As an economist it was both an incredible opportunity to learn about changes in the system, and in fact an opportunity to 'influence the outcome'. And, between November and the end of December 1989 I wrote a blueprint for economic transformation for Czechoslovakia, which I then brought here in January and circulated widely and talked about with government officials. In various ways it had an impact on the transformation here and some of the other economies as well."

What were some of the points that you stressed?

"Well, I stressed and overall point that one really needed to prepare really well the ground on which one built. So, I was stressing the importance of preparing the legal and institutional framework which would be compatible, enabling, and consistent with a free-market economy. My argument - which at that time seemed paradoxical - was 'hold the system for a moment, prepare the ground, and then go forward quickly with a set of well-defined, coordinated, and highly complementary reforms' so that you change the economy quickly but already within a legal and institutional framework that can support it. I had a fear that if you just introduced a 'half-breed' half system, that one would be worse off than being at either extreme.

In that strategy paper I named and described all sorts of reforms from liberalising prices to carrying out privatisation, arguing for macroeconomic stabilisation, or for the creation of trade unions - necessary (but that there should be company-specific bargaining as one sees in the US or Canada, rather than industry-wide). I was worried, and I think correctly, that weaker firms might not survive if there was just a single wage introduced across the entire industry and yet we wanted to keep maximum employment, because one of the problems as it emerged subsequently was a high unemployment rate in virtually all these economies."

Speaking of the legal framework, you were - and you remain - critical of the legal system today...

"Exactly. My unhappiness stems from the fact that the government I think underestimated, or that people did not want to create, a very strong legal system and enforcement. There was a very rapid privatisation which I thought was fine although I was against the majority stakes as they were given, because corporate governance then suffered: at companies there were for a while no strong shareholders who would really determine where the companies were going and that's what led - together with the weak legal system - to the looting, the 'tunnelling' as it was called. Where managers, or workers or groups of individuals could essentially siphon-off either assets or profits from firms and it made sense for them because they didn't own the firm as a whole, or they owned it in such a way that they worried someone else might take it from them, so it was preferable to get 'quick' money by looting rather than restructuring and creating value in the medium and long-run."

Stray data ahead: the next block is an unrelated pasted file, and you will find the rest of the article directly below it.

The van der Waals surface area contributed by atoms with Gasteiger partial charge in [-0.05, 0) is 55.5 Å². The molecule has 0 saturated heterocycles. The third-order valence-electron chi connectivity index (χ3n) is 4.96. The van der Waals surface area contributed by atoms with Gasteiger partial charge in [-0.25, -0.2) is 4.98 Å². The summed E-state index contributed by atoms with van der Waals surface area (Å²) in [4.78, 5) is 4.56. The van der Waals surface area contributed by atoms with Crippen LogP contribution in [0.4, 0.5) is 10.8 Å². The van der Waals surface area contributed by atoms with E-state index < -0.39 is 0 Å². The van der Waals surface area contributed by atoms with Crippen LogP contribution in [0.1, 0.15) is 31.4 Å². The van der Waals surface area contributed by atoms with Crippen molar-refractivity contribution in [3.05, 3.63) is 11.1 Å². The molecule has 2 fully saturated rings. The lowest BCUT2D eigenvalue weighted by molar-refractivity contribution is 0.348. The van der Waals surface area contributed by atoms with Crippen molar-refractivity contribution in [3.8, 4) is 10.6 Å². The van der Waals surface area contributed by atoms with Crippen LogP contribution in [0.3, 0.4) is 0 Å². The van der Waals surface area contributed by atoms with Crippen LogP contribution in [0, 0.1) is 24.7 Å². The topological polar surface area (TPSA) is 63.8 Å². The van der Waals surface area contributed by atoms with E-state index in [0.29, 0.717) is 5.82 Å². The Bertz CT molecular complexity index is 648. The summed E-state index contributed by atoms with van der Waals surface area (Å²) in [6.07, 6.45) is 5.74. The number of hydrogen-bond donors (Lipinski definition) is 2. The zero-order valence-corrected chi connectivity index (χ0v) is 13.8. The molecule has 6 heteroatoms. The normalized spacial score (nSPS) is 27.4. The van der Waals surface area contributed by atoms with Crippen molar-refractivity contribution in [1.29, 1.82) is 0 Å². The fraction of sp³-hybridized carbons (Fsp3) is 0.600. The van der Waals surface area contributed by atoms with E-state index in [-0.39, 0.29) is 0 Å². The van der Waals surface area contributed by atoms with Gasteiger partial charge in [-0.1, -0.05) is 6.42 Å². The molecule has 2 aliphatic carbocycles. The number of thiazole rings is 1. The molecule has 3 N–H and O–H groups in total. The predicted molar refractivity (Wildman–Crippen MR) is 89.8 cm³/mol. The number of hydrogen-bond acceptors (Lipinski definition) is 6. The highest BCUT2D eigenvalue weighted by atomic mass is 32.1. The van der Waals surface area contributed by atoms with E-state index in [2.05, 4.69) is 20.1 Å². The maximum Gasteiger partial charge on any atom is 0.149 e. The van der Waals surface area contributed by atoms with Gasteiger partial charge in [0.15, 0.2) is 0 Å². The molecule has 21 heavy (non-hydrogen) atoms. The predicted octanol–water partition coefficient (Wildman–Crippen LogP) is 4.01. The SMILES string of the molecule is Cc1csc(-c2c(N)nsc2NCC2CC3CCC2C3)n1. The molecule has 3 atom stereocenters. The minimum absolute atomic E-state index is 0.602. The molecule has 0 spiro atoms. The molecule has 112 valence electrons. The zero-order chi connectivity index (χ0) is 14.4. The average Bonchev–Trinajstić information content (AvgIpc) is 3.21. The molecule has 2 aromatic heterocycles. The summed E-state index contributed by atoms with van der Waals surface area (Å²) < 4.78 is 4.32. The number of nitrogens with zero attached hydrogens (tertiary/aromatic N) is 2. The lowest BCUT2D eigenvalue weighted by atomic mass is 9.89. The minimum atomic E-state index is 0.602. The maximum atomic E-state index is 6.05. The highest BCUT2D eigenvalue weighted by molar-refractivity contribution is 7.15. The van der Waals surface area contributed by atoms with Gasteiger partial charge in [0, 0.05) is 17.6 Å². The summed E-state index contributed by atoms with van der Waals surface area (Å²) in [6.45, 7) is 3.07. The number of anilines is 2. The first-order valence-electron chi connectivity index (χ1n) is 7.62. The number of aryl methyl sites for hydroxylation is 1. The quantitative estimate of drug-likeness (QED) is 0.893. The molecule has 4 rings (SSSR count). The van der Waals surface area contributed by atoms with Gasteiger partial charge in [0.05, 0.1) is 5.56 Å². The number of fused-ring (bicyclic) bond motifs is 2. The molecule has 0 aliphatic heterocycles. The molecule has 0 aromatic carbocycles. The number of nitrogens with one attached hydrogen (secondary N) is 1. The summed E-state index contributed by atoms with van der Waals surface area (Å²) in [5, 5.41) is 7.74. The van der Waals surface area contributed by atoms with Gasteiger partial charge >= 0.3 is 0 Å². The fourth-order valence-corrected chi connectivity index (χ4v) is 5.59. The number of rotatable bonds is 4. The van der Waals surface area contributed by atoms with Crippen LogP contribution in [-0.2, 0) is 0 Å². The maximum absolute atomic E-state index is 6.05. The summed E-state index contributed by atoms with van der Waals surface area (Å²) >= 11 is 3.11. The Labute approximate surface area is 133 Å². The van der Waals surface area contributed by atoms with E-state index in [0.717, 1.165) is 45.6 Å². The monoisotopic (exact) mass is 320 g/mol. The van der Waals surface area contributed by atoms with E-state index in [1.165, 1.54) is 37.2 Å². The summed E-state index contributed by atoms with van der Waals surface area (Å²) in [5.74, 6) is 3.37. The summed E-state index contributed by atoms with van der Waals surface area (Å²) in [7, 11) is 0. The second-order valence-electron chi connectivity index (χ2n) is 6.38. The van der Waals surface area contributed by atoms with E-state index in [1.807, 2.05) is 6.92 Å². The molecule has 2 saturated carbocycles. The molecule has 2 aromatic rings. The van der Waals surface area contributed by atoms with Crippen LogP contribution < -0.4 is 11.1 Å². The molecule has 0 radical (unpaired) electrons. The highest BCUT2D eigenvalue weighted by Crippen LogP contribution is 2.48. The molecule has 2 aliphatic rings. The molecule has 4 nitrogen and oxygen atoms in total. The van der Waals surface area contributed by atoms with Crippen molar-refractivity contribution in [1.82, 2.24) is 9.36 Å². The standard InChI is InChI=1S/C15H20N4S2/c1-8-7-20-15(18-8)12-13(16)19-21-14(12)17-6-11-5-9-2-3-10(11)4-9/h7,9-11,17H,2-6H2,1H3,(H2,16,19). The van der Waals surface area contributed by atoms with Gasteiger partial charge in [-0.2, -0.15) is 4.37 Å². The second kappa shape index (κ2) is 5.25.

Even now, there are still outstanding issues waiting to be resolved: notably pension, health, and education sector reforms. Do you think after elections next year the new government, regardless who wins, will finally find the means of doing something along those last steps?

"That's a good question: I am not absolutely sure about it because I am not sure which way the elections could turn out. There is a window of opportunity in the sense that the new government can take important steps. It will be a question of political will and the constellation of political power. If we get a situation, such as we've just seen in Germany, where there is almost a balance or an impasse in terms of political outcome, then it's much harder to carry out strong reforms.

But, I think that all the politicians now are acutely aware that there is a pension issue, that the system is essentially too expensive and not means-tested, doesn't address the real problems of people who need assistance. The same goes for health care: it's a system which is very broad, very inefficient; people waste health care resources and so on. Again, it doesn't really help in an acute way people who really need major surgeries and so on, at least not as efficiently as it could.

In the education system even more with globalisation we are realising that schools and research & development are really not at the world-class level. A country that has no natural resources and is an open economy integrated into the world trading system needs to have a strong human capital base on which to build. So I think there is an awareness that changes need to be made, and those are really the big challenges that need to be addressed."